In the second part of the study, the influence of the electrical conductivity in the waveguide model on the accuracy of equatorward boundary determination for the 16 kHz radio path “England – Kola peninsula” was analyzed, based on the data from the fixed location of two sources (in North Norway and in England) and a receiver (on Kola Peninsula) of the radio signal. It was shown that the uncertainty introduced by different values of the ground conductivity was 2–3 times less than the differences in the boundary position between different events under study.

Proton-electron model of ball lightning structure

Sun, 01/13/2019 - 19:10

Publication date: January 2019

Source: Journal of Atmospheric and Solar-Terrestrial Physics, Volume 182

Author(s): Alexander G. Oreshko, Anna A. Oreshko, Timur B. Mavlyudov

Abstract

Experiments were performed in which the decay of the ion nuclei as a result of the nuclear photoeffect has been detected during generating of a ball lightning. The decay of the ion nuclei was accompanied by a neutrons burst, with the magnitude exceeding the level of the natural neutrons background in absence of the ball lightning. The measured value of the potential of the ball lightning after its formation was within 15–20 MV. High values of potential lead to the conclusion that nuclear photoeffect is the single possible cause of neutron emission in the stage of ball lightning generation. Due to presence of the charge, the protons remain in the external spherical shell of the ball lightning under the influence of its electric and magnetic fields. Neutrons leave the region of the ball lightning generation due to diffusion. Proton-electron model of ball lightning is created. Ball lightning is an electrical domain of spherical shape, which external spherical shell mainly consists of high-energy protons whereas the kernel consists of electrons.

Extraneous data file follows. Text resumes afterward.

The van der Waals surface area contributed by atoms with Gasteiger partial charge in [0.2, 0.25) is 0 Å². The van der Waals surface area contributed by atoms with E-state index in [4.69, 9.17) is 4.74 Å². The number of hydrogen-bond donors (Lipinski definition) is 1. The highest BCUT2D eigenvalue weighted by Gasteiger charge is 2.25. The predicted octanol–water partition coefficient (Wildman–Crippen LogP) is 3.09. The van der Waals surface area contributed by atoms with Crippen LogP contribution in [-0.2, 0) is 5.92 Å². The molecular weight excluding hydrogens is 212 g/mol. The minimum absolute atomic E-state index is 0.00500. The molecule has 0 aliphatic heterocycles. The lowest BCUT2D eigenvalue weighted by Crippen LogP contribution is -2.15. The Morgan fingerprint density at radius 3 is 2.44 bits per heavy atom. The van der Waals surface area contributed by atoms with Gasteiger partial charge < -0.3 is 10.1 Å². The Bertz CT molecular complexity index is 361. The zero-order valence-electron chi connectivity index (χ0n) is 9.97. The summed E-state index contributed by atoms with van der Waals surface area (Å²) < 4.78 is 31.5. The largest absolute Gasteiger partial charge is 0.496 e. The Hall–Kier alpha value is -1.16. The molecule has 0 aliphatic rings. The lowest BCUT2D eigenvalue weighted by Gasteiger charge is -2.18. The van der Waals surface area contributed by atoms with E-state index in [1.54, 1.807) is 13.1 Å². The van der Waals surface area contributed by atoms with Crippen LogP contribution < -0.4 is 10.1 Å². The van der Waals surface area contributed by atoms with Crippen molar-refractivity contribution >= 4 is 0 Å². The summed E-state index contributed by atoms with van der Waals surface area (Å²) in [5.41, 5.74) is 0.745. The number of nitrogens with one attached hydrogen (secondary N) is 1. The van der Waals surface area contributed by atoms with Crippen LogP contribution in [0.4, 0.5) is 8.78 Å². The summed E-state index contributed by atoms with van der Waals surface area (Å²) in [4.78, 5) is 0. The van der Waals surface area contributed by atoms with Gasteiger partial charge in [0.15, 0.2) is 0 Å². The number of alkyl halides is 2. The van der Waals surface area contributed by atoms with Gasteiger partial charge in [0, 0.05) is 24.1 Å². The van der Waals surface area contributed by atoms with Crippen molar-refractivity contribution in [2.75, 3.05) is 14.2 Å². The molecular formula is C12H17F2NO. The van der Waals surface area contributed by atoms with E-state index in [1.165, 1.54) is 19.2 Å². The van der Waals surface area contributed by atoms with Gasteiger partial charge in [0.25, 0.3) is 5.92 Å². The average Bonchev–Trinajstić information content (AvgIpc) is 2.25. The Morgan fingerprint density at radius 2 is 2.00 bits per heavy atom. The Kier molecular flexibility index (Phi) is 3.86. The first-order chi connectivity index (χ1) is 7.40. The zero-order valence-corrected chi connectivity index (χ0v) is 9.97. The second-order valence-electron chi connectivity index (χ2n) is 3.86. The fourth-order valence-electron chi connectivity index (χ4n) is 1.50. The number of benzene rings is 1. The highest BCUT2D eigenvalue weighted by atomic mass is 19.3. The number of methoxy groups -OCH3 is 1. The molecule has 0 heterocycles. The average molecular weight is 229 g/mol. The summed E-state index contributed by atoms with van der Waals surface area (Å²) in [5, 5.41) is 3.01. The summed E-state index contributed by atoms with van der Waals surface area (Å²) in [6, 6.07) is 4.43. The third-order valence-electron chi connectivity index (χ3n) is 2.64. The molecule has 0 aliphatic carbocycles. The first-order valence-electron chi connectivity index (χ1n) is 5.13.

Characterizing black carbon aerosols in relation to atmospheric boundary layer height during wet removal processes over a semi urban location

Sun, 01/13/2019 - 19:10

Publication date: January 2019

Source: Journal of Atmospheric and Solar-Terrestrial Physics, Volume 182

Author(s): M. Ashok Williams, T.V. Lakshmi Kumar, D. Narayana Rao

Abstract

Black Carbon (BC) mass concentration has been analysed during rainy and non-rainy days of Northeast (NE) Monsoon months of the years 2015 and 2017 over a semi-urban environment near Chennai (12.81 N, 80.03 E), located on the east coast of India. BC, measured using an Aethalometer (AE-31) has been related to the atmospheric Boundary Layer Height (BLH) obtained from the ERA Interim Reanalysis data during rainy and non-rainy days on monthly mean basis to understand the wet removal of BC over the study location. The study reveals that BLH has a profound effect on the BC concentration on rainy days and non rainy days. It is found that the BC concentration in the night time is lower on rainy days compared to non rainy days owing to wash out on rainy days and the BLH remaining nearly the same on rainy and non rainy days. On the other hand, in the daytime it is found that the BC concentration remains nearly the same on rainy and non rainy days whereas the BLH is lower on rainy days compared to non rainy days. This reveals that in daytime lower boundary layer heights compensate for the wet removal effect on BC concentration on rainy days. A quantitative relation is found between the product of BC and BLH during rainy and non-rainy days which indicates the extent of redistribution of BC during non-rainy days when compared to the rainy days. In the process of analysing BC during the wet removal processes, the basic features of BC such as its mean diurnal variations, transport pathways, local sources and its relation with relative humidity were also reported.